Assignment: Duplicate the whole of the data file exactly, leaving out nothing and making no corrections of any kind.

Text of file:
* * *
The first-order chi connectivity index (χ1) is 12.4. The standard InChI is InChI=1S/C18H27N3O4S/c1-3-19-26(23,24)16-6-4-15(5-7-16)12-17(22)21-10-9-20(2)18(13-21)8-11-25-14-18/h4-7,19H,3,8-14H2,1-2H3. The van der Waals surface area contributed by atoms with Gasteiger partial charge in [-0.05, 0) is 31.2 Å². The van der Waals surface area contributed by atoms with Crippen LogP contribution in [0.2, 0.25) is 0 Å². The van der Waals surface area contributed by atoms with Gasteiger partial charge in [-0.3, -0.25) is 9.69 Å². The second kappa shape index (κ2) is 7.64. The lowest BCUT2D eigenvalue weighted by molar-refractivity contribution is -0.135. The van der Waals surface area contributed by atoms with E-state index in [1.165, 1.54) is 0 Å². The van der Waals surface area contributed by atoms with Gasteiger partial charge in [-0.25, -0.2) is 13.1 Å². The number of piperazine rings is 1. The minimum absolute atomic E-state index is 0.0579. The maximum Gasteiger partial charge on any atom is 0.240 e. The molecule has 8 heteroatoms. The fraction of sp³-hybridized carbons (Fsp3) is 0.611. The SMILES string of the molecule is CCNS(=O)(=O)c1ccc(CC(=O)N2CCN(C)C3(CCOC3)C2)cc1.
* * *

The first-order chi connectivity index (χ1) is 12.4. The standard InChI is InChI=1S/C18H27N3O4S/c1-3-19-26(23,24)16-6-4-15(5-7-16)12-17(22)21-10-9-20(2)18(13-21)8-11-25-14-18/h4-7,19H,3,8-14H2,1-2H3. The van der Waals surface area contributed by atoms with Gasteiger partial charge in [-0.05, 0) is 31.2 Å². The van der Waals surface area contributed by atoms with Crippen LogP contribution in [0.2, 0.25) is 0 Å². The van der Waals surface area contributed by atoms with Gasteiger partial charge in [-0.3, -0.25) is 9.69 Å². The second kappa shape index (κ2) is 7.64. The lowest BCUT2D eigenvalue weighted by molar-refractivity contribution is -0.135. The van der Waals surface area contributed by atoms with E-state index in [1.165, 1.54) is 0 Å². The van der Waals surface area contributed by atoms with Gasteiger partial charge in [-0.25, -0.2) is 13.1 Å². The number of piperazine rings is 1. The minimum absolute atomic E-state index is 0.0579. The maximum Gasteiger partial charge on any atom is 0.240 e. The molecule has 8 heteroatoms. The fraction of sp³-hybridized carbons (Fsp3) is 0.611. The SMILES string of the molecule is CCNS(=O)(=O)c1ccc(CC(=O)N2CCN(C)C3(CCOC3)C2)cc1.